One has to be careful with phrases like "There is an unbroken 400 year oral tradition ...", without some back-up of factual truth. What is known of a lot of todays' 'Wiccans' is that most of the so-called "old traditions" were in fact added by a few practioners to their rites in the middle of the 20th Century in order to attract more followers, e.g., Gerald Gardner in his Book of Shadows which included many rites drafted by Crowley.

As Crowley was one of DW's 'informants' it is likely that many of his ideas were fed to DW to be used by him in his novels. As to factual information, I rather feel that 'Crowley' and 'facts' form an oxymoron. I also find it strange that Sussamma cannot be 'googled'.

For anyone interested in following the history of the modern English Wiccan movement, I can thoroughly recommend 'The Triumph of The Moon : A History of Modern Pagan Witchcraft' by Ronald Hutton, Oxford University Press, 1999, ISBN 0-19-285449-6. An academic tombe but worth ploughing through (also contains a bit about our DW!).

Nick
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Post by Nick » Sun 28 Aug, 2005 00:45:33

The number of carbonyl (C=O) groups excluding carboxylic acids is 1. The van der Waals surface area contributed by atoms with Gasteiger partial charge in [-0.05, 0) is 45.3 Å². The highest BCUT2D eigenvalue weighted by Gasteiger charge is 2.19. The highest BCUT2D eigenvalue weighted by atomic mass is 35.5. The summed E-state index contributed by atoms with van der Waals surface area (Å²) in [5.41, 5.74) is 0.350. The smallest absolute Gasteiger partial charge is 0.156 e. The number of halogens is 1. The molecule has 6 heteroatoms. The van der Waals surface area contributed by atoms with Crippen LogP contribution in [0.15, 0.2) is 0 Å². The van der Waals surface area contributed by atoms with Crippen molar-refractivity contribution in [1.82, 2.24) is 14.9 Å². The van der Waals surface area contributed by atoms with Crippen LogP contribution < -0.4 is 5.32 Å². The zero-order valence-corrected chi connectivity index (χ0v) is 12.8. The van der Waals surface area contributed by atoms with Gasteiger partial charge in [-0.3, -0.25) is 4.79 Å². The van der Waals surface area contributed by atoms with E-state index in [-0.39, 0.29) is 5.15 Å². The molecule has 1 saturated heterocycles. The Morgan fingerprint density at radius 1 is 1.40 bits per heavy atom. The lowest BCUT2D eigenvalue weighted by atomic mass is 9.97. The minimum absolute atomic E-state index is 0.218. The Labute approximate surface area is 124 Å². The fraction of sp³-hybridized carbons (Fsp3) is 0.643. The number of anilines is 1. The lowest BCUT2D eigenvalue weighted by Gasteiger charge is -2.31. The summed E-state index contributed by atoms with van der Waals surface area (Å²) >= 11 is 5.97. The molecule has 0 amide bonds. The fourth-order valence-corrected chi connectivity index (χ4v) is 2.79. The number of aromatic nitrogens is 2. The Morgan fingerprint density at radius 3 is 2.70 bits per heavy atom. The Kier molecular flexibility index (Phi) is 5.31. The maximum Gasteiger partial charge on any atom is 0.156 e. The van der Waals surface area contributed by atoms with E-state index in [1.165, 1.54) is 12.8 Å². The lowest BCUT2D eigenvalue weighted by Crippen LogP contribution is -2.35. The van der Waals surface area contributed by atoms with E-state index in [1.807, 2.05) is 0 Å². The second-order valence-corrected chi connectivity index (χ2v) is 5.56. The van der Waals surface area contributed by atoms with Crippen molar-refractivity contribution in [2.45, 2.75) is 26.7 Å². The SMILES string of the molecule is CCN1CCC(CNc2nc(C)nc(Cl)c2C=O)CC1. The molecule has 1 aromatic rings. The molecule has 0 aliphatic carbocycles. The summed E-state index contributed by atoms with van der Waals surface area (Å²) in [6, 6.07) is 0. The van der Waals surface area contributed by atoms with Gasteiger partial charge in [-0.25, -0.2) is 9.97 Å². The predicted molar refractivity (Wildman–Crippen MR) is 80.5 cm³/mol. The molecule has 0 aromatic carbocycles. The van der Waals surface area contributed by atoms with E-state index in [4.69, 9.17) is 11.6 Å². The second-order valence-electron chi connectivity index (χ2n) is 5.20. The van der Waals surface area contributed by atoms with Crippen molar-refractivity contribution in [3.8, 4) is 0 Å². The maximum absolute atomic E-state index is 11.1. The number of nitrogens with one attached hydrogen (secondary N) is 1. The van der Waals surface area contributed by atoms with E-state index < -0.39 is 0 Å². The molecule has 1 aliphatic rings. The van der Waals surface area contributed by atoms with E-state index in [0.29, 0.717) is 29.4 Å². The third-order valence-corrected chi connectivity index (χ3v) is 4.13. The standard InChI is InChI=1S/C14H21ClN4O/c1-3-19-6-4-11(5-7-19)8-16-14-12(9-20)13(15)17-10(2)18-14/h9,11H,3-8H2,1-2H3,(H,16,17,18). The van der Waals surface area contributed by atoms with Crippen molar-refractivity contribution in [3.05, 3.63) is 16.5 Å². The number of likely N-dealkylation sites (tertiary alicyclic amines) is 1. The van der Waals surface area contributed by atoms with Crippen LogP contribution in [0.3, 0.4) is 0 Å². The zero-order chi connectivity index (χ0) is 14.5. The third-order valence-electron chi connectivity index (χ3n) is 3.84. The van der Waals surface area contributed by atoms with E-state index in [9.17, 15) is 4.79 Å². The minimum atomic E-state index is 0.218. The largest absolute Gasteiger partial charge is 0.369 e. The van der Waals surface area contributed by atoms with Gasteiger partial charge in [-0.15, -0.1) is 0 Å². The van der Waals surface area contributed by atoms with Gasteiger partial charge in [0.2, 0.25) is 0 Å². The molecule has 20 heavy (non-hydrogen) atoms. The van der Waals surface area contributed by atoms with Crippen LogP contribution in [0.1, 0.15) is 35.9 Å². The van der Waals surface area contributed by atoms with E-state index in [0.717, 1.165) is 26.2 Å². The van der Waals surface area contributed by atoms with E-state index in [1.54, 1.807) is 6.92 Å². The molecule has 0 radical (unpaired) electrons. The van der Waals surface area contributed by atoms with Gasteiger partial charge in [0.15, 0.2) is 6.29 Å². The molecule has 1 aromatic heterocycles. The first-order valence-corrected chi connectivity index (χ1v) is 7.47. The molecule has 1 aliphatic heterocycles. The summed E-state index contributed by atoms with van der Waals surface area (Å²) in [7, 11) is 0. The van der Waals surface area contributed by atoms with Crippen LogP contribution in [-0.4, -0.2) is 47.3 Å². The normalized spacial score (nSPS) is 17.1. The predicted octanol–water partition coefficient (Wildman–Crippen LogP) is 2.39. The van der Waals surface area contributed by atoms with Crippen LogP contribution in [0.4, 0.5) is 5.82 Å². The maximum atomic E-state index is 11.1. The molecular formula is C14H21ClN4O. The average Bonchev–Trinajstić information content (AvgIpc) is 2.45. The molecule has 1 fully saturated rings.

You are quite right of course Bob, folklore and romance do not usualy mix, thats probably why I shunned the academic side of my relationship with the folk arts. (I stick to blues nowdays) I think that the best 'historical' folk stories can best be described as colourful, confident and wrong! However I sometimes feel I can hear DW asking his questions to his informants, and his novels containing the answers he was given. It's not unreasonable to expect that the same answers were given to other persons who may shed light on the source of the stories. You live in hope (that's the Romantic in me again!)
I used 'all the web' to find some reference to the Sussamma ritual and came up with this question and answer on the Gaurdian site....

In the novel The Devil Rides Out, Dennis Wheatley refers to the "Sussamma Ritual" - the only one of his mythological references I have been unable to track down. Was it made up by the author?